No Honor Among Cronies: Maryland’s House of Cards Sequel

The state of Maryland has doled out more than $26 million in tax-credit subsidies to the hit Netflix series House of Cards, which films in the state. Last month in this space, my colleague David Boaz compared the arrangement itself to a House of Cards plot line: “It’s hard to imagine a better example of rent-seeking, crony capitalism, and conspiracy between the rich, the famous, and the powerful against the unorganized taxpayers.”

Shortly after he wrote, the plot began taking further twists reminiscent of fiction. In response to demands from the show’s producers for even steeper subsidies as the price of staying to film more seasons, some lawmakers decided to remind the Hollywood crowd who held the guns in the relationship:

Responding to a threat that the “House of Cards” television series may leave Maryland if it doesn’t get more tax credits, the House of Delegates adopted budget language … requiring the state to seize the production company’s property if it stops filming in the state. …

Del. William Frick, a Montgomery County Democrat, proposed the provision, which orders the state to use the right of eminent domain to buy or condemn the property of any company that has claimed $10 million or more credits against the state income tax. The provision would appear to apply only to the Netflix series, which has gotten the bulk of the state credits.

This smash-‘n’-grab approach to the use of eminent domain power is something of a local specialty in the Old Line State. In 1984, a bill was introduced in the Maryland legislature authorizing an eminent domain takeover of the Baltimore Colts, which had been eyeing the exits. In reaction, the owner packed the team into vans at night and moved to Indianapolis. In 2009, Gov. Martin O’Malley threatened eminent domain to keep the famed Preakness Stakes horse race, including its trademarks, copyrights, and contracts, from leaving Baltimore. (It stayed.)

On one level, it might seem like poetic justice for businesses that profit at taxpayer expense to come to grief through gross abuse of government power. But we should fear letting the power of eminent domain, dangerous enough when applied to land and rights of way, be asserted over intangible and movable assets. Once the state gets used to flexing that power, it will assuredly think of using it to seize enterprises whose entanglement with subsidies is less blatant and perhaps nonexistent. (Part of the answer, of course, is to stop the subsidy giveaways in the first place. And if the state can show that the producers somehow violated the terms applied heretofore to the deal, it would have a claim against them in more conventional litigation anyway.)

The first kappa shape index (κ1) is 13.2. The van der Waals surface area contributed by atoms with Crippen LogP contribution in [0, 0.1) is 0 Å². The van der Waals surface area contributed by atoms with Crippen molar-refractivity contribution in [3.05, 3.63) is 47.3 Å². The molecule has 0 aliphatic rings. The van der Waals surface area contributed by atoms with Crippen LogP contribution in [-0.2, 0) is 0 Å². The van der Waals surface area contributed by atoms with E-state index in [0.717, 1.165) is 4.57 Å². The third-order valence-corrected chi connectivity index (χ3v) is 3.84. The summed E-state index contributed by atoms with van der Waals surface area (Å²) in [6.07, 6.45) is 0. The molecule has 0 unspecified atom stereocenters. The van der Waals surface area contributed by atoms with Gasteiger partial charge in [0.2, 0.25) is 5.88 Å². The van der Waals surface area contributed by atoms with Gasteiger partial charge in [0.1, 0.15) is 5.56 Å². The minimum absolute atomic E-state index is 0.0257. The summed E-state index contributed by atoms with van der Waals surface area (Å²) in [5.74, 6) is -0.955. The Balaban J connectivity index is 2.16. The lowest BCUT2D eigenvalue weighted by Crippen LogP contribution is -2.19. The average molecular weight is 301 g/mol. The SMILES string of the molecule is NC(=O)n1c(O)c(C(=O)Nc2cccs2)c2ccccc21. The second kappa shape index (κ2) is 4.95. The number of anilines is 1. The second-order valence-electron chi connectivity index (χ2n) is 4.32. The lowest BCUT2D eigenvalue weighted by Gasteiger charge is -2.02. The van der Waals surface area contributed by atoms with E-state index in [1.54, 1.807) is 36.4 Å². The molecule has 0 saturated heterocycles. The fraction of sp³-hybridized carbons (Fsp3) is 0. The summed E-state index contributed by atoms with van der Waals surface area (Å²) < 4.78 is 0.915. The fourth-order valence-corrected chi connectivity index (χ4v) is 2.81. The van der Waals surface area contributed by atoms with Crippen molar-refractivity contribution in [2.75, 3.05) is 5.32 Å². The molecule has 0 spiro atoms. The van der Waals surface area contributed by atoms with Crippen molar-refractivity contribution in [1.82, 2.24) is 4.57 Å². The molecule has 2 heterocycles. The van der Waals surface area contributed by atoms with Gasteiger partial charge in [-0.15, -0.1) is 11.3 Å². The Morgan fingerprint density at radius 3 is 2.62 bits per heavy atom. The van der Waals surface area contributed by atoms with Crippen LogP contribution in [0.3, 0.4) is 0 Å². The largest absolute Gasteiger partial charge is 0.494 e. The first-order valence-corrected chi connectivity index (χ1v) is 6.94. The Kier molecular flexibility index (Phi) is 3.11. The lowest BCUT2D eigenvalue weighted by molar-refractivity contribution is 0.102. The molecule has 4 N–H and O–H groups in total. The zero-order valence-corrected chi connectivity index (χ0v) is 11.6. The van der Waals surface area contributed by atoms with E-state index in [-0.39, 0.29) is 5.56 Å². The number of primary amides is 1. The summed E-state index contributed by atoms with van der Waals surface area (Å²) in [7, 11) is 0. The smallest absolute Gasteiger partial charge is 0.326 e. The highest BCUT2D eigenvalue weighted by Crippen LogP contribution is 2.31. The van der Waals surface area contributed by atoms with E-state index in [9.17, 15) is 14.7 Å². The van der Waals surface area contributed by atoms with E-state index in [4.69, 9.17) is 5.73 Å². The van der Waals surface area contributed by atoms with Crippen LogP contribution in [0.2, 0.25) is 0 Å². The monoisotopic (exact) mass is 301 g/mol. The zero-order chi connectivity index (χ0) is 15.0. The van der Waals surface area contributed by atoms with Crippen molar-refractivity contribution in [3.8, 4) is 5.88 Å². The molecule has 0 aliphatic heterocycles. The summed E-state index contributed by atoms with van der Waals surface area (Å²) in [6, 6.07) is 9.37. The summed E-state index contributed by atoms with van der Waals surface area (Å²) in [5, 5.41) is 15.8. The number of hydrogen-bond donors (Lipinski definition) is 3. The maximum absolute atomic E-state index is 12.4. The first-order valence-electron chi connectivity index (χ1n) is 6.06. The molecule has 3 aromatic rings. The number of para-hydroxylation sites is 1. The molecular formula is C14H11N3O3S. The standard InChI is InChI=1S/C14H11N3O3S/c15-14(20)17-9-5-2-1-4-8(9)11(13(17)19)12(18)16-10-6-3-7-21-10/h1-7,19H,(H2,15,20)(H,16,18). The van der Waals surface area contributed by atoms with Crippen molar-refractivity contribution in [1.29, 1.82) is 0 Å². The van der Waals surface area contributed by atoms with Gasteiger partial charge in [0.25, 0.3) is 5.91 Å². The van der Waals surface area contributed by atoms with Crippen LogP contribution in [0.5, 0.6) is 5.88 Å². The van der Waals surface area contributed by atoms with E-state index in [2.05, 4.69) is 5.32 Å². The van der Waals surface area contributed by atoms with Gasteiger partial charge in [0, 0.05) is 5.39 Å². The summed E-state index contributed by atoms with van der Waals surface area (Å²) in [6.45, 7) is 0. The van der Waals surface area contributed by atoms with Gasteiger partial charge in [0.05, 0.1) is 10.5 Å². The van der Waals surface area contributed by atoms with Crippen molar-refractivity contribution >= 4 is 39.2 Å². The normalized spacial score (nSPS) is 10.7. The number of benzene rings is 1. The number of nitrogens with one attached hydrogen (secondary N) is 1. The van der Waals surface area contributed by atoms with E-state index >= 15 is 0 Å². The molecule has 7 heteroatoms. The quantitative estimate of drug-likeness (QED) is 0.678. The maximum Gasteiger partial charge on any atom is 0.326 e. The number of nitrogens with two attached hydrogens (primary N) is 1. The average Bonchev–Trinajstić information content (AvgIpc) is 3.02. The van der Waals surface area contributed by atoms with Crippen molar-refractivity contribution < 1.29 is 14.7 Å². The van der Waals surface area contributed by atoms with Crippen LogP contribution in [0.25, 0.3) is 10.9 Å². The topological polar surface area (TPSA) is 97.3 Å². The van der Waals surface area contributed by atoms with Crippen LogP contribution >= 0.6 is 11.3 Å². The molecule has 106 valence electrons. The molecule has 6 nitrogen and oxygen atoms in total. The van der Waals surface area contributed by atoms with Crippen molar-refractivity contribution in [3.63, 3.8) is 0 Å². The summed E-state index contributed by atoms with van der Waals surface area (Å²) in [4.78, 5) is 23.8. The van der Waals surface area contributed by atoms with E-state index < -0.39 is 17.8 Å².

Cato adjunct scholar Ilya Somin discussed eminent domain over moveable and intangible assets in this 2009 post. He writes, “condemning mobile assets is a losing proposition for state and local governments – even if courts will let them do it,” noting that “businesses would quickly flee any jurisdiction that started using eminent domain in this way. … Moreover, other firms would forego the opportunity to move into the area in the first place.”

But on to the sequel: Legislators in Annapolis killed the eminent domain proposal in conference committee, and then frantic negotiations on extending the subsidies failed to reach agreement as to a final $3.5 million before the end of the legislative session last week, which means the state’s taxpayers may save that money (or save even more, if the show decides to leave).  

Isn’t it nice when negotiations between two sets of rogues to fleece the rest of us break down? And it’s a credit to the structure of our constitutional system that it often succeeds in blocking such negotiations.